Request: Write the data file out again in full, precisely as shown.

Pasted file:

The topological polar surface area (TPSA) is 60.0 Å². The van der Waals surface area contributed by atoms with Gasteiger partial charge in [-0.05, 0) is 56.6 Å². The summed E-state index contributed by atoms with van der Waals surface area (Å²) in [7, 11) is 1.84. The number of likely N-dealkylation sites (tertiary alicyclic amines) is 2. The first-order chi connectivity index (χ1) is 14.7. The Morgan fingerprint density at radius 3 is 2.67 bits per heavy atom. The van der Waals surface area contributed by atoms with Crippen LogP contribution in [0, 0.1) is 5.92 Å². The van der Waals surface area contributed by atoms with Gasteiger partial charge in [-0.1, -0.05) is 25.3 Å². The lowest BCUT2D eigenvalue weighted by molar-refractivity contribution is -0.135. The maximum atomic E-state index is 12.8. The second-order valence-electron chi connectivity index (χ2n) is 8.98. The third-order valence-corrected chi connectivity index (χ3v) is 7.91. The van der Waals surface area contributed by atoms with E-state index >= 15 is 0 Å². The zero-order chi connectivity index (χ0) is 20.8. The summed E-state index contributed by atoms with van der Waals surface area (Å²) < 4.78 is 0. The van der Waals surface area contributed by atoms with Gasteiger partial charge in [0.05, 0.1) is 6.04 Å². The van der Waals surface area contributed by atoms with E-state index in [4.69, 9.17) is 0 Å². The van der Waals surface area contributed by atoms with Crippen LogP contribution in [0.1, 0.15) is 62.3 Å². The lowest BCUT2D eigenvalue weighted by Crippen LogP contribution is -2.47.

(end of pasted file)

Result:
The topological polar surface area (TPSA) is 60.0 Å². The van der Waals surface area contributed by atoms with Gasteiger partial charge in [-0.05, 0) is 56.6 Å². The summed E-state index contributed by atoms with van der Waals surface area (Å²) in [7, 11) is 1.84. The number of likely N-dealkylation sites (tertiary alicyclic amines) is 2. The first-order chi connectivity index (χ1) is 14.7. The Morgan fingerprint density at radius 3 is 2.67 bits per heavy atom. The van der Waals surface area contributed by atoms with Crippen LogP contribution in [0, 0.1) is 5.92 Å². The van der Waals surface area contributed by atoms with Gasteiger partial charge in [-0.1, -0.05) is 25.3 Å². The lowest BCUT2D eigenvalue weighted by molar-refractivity contribution is -0.135. The maximum atomic E-state index is 12.8. The second-order valence-electron chi connectivity index (χ2n) is 8.98. The third-order valence-corrected chi connectivity index (χ3v) is 7.91. The van der Waals surface area contributed by atoms with E-state index >= 15 is 0 Å². The zero-order chi connectivity index (χ0) is 20.8. The summed E-state index contributed by atoms with van der Waals surface area (Å²) < 4.78 is 0. The van der Waals surface area contributed by atoms with Gasteiger partial charge in [0.05, 0.1) is 6.04 Å². The van der Waals surface area contributed by atoms with E-state index in [4.69, 9.17) is 0 Å². The van der Waals surface area contributed by atoms with Crippen LogP contribution in [0.1, 0.15) is 62.3 Å². The lowest BCUT2D eigenvalue weighted by Crippen LogP contribution is -2.47.